The way we use our phones changes in baby steps. With each passing year we get a different core function and different designs, and it’s only when you compare devices a decade apart that you see just how far things have come.

I was home for Easter this weekend and I found my first phone through an old box of stuff. It’s a Nokia 5110, a phone which got handed down to me after my parents upgraded to a tech-filled Nokia 3310 (that had no external antenna and could vibrate; woah, sci-fi territory right there).

I went on a nostalgia trip and thought I’d bring you along. We’re going to pack my first phone and my current phone, the Nexus 6P, along for the ride. I’m not going anywhere near any specs and tech, it’s obviously like comparing apples to laser-robo-oranges from the future.

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A phone’s daily use – 2000 vs 2016

Just at a glance you can tell that damn, the Nexus does a ton more stuff. With web browsing out of the question on the 5110, about 90% of the stuff I do on my phone nowadays were impossible 16 years ago, so this is quickly turning into the smallest scope review ever. And the things that are common ground between the two phones cannot be more different.

#1: Phone calls

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Nowadays making a phone call is the most mundane thing you can imagine. Okay, most of us prefer texting, but you don’t give phone calls a second thought. Back then, calling was the way to communicate with a cell phone, and that had to be meticulously tracked as well.

I remember only having 60 free minutes per month and had to decide if a phone call was worth it and even if it was I had to keep it short. 

#2: Texting

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Show of hands, how many of you hate autocorrect? I hate it so much that it’s been turned off for years on all my phones, and all for 1% of the words that it messes up.

After using the keyboard on my 5110 for a while it made me a lot more thankful for our current keyboards. Not only is the old system worse, but the delay between writing a single letter is agonizing.

Also, back then we only had texting. Now? Getting in touch with your friends is done through Hangouts, WhatsApp, Facebook Messenger, Skype, Slack, Reddit, Steam… and I’m sure I’m forgetting a dozen other services.

#3: Games

The two games I usually play on my phone are Hearthstone and World of Tanks, and I’m not sure my computer would’ve been able to run either of these games when I had my Nokia 5110. Back then, playing games on your phone meant one thing and one thing only: Snake.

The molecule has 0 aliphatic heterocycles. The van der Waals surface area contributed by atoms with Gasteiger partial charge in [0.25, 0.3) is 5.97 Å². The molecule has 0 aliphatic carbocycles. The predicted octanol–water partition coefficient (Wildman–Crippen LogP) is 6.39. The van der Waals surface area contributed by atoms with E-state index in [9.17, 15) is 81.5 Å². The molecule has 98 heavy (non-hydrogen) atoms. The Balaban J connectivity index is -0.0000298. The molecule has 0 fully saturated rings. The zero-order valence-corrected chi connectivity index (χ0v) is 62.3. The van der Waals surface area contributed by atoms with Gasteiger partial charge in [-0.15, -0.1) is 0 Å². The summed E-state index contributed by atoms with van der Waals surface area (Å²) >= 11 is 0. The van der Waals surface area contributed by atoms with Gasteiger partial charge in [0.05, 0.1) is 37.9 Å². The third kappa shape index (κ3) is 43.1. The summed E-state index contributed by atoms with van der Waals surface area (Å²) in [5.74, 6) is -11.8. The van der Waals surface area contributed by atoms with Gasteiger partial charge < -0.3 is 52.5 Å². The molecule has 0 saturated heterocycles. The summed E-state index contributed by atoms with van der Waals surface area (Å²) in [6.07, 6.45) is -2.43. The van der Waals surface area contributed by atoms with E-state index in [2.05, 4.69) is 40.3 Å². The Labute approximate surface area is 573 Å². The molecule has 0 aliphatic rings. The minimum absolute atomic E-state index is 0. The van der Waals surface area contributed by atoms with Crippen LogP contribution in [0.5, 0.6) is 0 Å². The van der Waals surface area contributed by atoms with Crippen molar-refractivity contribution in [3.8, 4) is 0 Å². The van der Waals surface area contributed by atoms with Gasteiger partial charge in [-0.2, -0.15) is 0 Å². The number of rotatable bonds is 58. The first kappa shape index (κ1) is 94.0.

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And back then, that was enough for me to spend dozens of hours of playtime. If you’re feeling nostalgic about the game you can use one of the many Android ports to get your fix.

#4: Phone care

I baby my phone so much that it’s barely got a scratch on it. After my previous smartphones (in particular the Nexus 5 and Samsung Galaxy S3) met the ground and got their screens shattered in a billion little pieces.

The Nokia 5110? I’ve not only dropped it, I’ve thrown it clear across rooms and it wasn’t any worse for wear. Back then, you only carried a phone in a case if you wanted a design change, otherwise you didn’t give it a second thought.

#5: Battery life

This is the one aspect where we’ve gone downhill. It used to be that I’d forget where I placed my charger and I’d only need to use it maybe once a week. Now, having a smartphone that lasts you through the day is a selling point, and it’s not uncommon to charge your phone during the afternoon, just to make sure you don’t run out of juice by the end of the day.

Conclusion

After playing around with my old phone for a couple of hours it made me realize one thing that we all know deep down: smartphones are now an extension of ourselves, whereas our first phones were most likely just that: phones. You kept it around to place a call, send a short text, and then forget about it.

I’m curious what my reaction will be 15 years from now when I stumble across my “old” Nexus 6P.

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What's my model number?

There are several ways to locate your model number:

Option 1
On your device, go to Settings, then "About device" and scroll down to "Model number"
Option 2
Often times you can view the model number inside the device, by removing the battery
Option 3
Using Samsung's model/serial number location tool

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